Welcome back to my retail therapy mini-series, where I cover some of the pitfalls of shopping and how to avoid them. Last week we talked about impulse purchases. This week is about the siren song for many: sales.
Having a background in advertising, my stance on sales is different than most people's. (You'll see why momentarily.) By and large, I don’t care about sales. I rarely seek them out. Now perhaps you’re thinking that you’re on a tight budget and have to shop sales. Well hold onto your cocktail Sunshine because I’m about to show you how you can save money without being a slave to sales.
I only shop when it’s what I call “mission specific.” In other words, I only go the store when I specifically need something. As an example, whenever I have an event I need an outfit for, I go to one of my favorite stores, tell a sales person what I need and let them do the work for me. I save time (which equals money), I’m getting something I KNOW I’ll use (making the item a smaller cost per use), and I truly need it making it money well spent. I’ve done this for first dates, opening nights, and formal galas, and I’ve never been steered wrong.
(Side note – if I’m looking to round out a missing staple from my closet, like a great, classic pencil skirt, then I may start on one of my favorite discount sites like ThredUP, but I won’t necessarily pass on a full price item if it’s exactly what I need. After all, this is a need not a want.)
Because I (for the most part) only buy what I need, I save money because I’m not wasting it on things I don’t. Now if it happens to be on sale? Score! But if it’s not, I won’t fret over it because it all evens out in the wash. Plus, I’d rather pay full price for something I’ll need, use, and love rather than half-price for something that’s going to end up as clutter, tucked into a closet, or in the donation bin before too long. Another huge benefit and money saver from shopping mission specific is that you’re less likely to impulse purchase things you don’t need because you’re not randomly wandering the stores.
Pro tip: if shopping is your cardio or something you do when you're bored or for fun, you'll need to alter this habit. Make a list of activities you can do instead of shopping. Then when you get the urge to shop "just cuz" you can refer to that list for a different activity. You can also make a wish list of bigger ticket items that you can save up for with the money saved from not going mindlessly shopping.
Now here are a couple of handy-dandy bits of info to know about sales, a.k.a. that time the advertising industry got pissed at me for using my degree against them.
- Sales aren't there for your benefit. I hate to be the one to tell you and I hope you don’t shoot the messenger: businesses don't have sales to help you save money. Sales are to benefit and make the business more money while masquerading as something nice for you. If the item on sale is something you wouldn’t normally purchase or wouldn’t pay full price for, they won. Don't let them win.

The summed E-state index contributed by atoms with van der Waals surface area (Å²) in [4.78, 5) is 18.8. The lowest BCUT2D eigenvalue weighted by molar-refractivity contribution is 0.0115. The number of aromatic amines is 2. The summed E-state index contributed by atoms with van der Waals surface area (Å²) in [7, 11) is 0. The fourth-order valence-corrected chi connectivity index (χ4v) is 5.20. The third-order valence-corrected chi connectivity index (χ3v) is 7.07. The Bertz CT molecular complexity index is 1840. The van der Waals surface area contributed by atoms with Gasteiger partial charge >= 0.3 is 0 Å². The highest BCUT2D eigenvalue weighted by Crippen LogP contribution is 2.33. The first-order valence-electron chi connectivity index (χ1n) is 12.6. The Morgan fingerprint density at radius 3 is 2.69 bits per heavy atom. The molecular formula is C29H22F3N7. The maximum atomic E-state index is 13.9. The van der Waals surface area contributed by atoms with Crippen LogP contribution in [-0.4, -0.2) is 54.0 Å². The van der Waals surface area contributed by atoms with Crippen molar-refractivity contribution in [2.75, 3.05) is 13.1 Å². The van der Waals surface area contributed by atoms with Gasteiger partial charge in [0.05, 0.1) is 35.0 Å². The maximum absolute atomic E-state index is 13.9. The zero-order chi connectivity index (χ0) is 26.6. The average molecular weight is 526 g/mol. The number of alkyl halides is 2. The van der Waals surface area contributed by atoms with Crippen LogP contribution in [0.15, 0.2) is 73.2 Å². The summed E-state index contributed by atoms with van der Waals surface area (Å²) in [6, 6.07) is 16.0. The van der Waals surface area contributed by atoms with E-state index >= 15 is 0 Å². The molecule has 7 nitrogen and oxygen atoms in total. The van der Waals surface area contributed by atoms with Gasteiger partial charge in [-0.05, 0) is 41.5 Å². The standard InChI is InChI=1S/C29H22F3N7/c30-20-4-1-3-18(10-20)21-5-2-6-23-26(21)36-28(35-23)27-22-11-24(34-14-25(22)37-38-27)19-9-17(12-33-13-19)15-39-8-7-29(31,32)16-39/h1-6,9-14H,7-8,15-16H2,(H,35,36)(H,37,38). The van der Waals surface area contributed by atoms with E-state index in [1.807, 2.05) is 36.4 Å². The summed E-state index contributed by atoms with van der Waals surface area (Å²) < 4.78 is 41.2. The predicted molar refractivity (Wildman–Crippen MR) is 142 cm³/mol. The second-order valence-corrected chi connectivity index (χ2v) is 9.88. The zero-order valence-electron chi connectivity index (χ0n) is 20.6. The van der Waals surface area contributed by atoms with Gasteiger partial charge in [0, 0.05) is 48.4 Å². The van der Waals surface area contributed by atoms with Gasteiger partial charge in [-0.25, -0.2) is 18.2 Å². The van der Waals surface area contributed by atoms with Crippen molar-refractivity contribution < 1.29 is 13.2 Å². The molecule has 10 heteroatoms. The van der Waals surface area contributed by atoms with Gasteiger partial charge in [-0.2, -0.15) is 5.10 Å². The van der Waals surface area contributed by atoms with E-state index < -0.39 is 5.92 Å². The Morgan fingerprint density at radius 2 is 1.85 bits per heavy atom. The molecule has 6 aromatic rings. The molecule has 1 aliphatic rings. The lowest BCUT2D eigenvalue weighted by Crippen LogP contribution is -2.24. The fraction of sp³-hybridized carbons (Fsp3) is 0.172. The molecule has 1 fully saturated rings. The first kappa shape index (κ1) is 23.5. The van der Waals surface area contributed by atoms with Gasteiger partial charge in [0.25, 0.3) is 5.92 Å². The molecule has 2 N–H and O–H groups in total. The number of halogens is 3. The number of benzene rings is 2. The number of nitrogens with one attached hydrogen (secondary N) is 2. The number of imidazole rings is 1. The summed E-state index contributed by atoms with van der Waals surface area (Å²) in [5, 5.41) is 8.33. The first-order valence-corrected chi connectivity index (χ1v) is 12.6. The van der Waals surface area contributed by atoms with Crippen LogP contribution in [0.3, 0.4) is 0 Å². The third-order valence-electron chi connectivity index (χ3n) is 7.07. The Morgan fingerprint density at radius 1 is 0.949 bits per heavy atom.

- There’s something known as a “loss leader.” The loss leader is the sale item that’s meant to draw you into the store where you purchase that item along with impulse purchase things that you don’t need that are regular price. In the end, the hit taken on the sale price is made up in all the other purchases you made. All those mega-insane-cheap sales you'll see on Black Friday? Loss leaders.
- Everything in the store is VERY specifically designed to make you purchase more, from layout to music to colors. You think it’s a coincidence that the Dollar Spot is at the front of Target? “Oh I’ll just look and see if I need anything.” If you don’t already know, you don’t.
Working mission specific and with a list will help you bypass much of it.
Pro tip: what about coupons? If the coupon is for an item that you would normally purchase then go for it. This is true savings. However, if you wouldn't normally buy that product then you're not saving any money and so don't need to buy that product. (Unless it's something you've wanted to try but haven't due to cost. In which case - WooHoo true savings!)
Remember, if you have clothing in your closet that you bought on sale and the tags are still on because you're not wearing it, you didn't save money. Instead of looking for only sales, shop "mission specific" to get only what you need, use, and love while saving money. Yes, you'll have to find a replacement if shopping is your cardio, but that will be worth it to have the home that you want and money in the bank.
Drop in next week when we talk about how organizing saves you money!
Need assistance in clearing the clutter and resisting the siren song of sales? I want to help. Contact me today and let's get started!